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Seventh Circuit Rejects Spoliation Claim
SEVENTH CIRCUIT REJECTS SPOLIATION CLAIM
In J.S. Sweet Company v. Sika Chemical Corporation, No. 04-2871, (March 16, 2005), the Seventh Circuit Court of Appeals reviewed a suit where the plaintiff alleged the tort of spoliation of evidence and breach of contract. The district court had granted summary judgment for the defendant. The Court of Appeals agreed.
The case involved a bid for repair work to the surface of a bridge. J.S. Sweet was the general contractor which bid was accepted. It was to remove the top quarter inch of concrete and seal the surface with an epoxy overlay. Sika was a chemical manufacturer who produced the epoxy which was sold to the general contractor through a third party. A year after installation the epoxy began to delaminate.
A Sika salesman inspected the bridge. He took photographs and picked up some loose pieces of epoxy. He did not keep them nor did he give them to anyone. No tests were done nor any special equipment brought to the site. He wrote a one page memorandum and forwarded to his supervisors. J.S. Sweet later inspected the bridge and photographed it. J.S. Sweet was not paid completely for its work forcing it to sue the Commission of Indiana. During that litigation Sweet never requested the Sika documents. The trial court eventually found for J.S. Sweet in that litigation.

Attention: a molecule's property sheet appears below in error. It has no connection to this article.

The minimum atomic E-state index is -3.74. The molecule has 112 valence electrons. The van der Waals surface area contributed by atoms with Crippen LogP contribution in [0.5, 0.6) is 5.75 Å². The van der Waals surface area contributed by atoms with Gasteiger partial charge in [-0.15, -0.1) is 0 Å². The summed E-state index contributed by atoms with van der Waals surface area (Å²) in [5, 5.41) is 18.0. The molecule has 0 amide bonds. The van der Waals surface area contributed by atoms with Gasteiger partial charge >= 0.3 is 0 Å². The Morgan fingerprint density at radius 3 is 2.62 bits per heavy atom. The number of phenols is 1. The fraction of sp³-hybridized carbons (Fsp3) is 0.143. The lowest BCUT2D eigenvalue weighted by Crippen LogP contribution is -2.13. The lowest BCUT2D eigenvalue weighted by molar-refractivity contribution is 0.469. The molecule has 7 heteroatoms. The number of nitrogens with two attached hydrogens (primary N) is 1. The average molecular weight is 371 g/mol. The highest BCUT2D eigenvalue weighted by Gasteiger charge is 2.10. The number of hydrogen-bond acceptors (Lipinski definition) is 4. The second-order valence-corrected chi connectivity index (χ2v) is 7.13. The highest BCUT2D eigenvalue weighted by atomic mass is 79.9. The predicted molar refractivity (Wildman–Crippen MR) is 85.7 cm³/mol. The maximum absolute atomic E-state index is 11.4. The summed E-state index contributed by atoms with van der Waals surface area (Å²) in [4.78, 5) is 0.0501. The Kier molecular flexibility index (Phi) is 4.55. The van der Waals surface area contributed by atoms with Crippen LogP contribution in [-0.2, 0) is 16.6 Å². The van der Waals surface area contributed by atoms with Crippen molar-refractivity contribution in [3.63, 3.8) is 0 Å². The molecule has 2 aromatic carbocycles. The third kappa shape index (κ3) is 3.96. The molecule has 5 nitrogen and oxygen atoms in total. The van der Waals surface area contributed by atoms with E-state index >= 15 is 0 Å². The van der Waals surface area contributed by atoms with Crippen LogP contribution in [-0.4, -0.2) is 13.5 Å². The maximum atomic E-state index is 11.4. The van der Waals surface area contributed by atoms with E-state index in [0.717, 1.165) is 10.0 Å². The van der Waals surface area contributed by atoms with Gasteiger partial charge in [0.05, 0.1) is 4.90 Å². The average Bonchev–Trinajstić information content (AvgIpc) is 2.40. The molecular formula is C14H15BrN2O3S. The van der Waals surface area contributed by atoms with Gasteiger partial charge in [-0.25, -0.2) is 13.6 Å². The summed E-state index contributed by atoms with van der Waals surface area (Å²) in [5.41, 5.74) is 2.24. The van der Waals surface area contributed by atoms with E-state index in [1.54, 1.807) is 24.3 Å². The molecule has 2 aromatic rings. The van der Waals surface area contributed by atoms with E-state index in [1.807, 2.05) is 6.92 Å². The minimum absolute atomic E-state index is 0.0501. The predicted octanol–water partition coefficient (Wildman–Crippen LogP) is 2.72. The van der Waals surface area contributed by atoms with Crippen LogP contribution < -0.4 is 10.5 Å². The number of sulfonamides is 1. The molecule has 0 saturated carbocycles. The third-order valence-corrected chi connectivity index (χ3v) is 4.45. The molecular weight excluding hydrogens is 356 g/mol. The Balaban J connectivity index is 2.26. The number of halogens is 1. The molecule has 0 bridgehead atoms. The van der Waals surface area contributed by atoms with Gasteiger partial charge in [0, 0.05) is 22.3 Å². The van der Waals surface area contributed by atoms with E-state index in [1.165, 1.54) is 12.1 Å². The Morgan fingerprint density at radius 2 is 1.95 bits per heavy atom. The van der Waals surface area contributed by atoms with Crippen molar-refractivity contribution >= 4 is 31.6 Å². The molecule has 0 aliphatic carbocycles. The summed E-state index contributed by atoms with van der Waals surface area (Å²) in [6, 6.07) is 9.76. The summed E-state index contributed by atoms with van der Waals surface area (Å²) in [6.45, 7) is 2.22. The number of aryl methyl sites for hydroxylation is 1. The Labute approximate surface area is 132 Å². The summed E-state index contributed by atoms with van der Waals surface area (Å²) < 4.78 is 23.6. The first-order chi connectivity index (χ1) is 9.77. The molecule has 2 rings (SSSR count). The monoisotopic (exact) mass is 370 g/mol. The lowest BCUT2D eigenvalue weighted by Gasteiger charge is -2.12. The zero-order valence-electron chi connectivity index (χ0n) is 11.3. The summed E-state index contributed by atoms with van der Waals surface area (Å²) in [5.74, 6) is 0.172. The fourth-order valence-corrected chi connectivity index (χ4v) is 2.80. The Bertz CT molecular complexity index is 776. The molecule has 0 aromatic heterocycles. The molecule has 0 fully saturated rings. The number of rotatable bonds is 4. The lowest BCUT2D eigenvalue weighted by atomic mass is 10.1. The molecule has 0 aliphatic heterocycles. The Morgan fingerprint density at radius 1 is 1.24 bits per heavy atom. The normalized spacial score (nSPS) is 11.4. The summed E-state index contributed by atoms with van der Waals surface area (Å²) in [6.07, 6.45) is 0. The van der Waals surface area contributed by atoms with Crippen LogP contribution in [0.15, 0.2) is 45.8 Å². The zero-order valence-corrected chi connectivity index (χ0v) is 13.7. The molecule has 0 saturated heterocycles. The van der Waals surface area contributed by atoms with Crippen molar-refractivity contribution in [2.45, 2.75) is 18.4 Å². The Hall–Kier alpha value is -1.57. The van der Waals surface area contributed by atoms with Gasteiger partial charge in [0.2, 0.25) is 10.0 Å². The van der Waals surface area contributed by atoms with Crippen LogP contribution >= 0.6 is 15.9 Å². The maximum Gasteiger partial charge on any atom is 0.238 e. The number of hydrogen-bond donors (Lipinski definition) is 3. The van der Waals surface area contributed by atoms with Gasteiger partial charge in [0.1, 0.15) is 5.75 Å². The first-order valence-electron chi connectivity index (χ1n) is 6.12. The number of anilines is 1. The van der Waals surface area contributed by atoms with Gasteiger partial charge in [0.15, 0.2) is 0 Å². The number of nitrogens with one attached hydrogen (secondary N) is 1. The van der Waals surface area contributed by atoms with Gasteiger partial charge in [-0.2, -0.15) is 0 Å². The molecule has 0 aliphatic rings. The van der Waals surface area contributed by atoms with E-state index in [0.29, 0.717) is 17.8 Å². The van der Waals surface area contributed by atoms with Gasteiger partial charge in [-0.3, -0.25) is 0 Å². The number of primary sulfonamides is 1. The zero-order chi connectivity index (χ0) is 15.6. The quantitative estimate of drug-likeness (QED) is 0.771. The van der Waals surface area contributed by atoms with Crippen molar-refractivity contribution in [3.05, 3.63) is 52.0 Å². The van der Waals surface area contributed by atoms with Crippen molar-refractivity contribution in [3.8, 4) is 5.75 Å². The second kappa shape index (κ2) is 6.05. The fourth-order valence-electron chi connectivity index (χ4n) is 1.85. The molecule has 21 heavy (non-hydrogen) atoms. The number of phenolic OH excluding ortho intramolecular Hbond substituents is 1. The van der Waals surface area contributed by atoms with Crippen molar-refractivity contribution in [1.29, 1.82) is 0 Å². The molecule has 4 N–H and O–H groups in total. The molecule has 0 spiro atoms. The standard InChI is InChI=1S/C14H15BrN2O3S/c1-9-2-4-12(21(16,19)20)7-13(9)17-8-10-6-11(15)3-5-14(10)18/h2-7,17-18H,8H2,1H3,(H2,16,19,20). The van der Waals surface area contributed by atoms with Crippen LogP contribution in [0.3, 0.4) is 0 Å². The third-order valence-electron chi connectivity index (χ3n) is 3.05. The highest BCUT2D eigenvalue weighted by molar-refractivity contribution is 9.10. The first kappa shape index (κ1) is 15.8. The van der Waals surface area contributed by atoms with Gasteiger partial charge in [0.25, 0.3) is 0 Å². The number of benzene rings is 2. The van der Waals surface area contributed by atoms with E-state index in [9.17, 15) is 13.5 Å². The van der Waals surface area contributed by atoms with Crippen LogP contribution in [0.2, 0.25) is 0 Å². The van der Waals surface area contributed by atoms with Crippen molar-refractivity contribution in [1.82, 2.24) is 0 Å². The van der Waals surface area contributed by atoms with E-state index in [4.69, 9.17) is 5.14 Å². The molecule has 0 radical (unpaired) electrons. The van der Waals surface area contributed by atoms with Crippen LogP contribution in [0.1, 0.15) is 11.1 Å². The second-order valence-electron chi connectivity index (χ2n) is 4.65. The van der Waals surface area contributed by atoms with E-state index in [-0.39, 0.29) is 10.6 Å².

J.S. Sweet later sued Armstrong claiming he disparaged J.S. Sweet's work. During that litigation J.S. Sweet found out about the Sika inspection and sought those photographs and memorandum. Sika could not find that material. J.S. Sweet later sued Sika for spoliating evidence and breach of contract.
The court reviewed applicable Indiana law on the independent tort of spoliation of evidence. Under Indiana law that tort requires the person who lost the evidence to have a duty to preserve the material. There was no duty to preserve evidence because there was no breach of contract, agreement or special relationship. The court found in part there was no duty because the epoxy was purchased through a third party. Moreover there was no foreseeability on Sikma's part because the photographs and report were common place. Sika could expect J.S. Sweet to do its own homework and come to its own conclusions. Lastly, public policy concerns dictate against imposing liability here due the significant burden placed on parties such as Sika.
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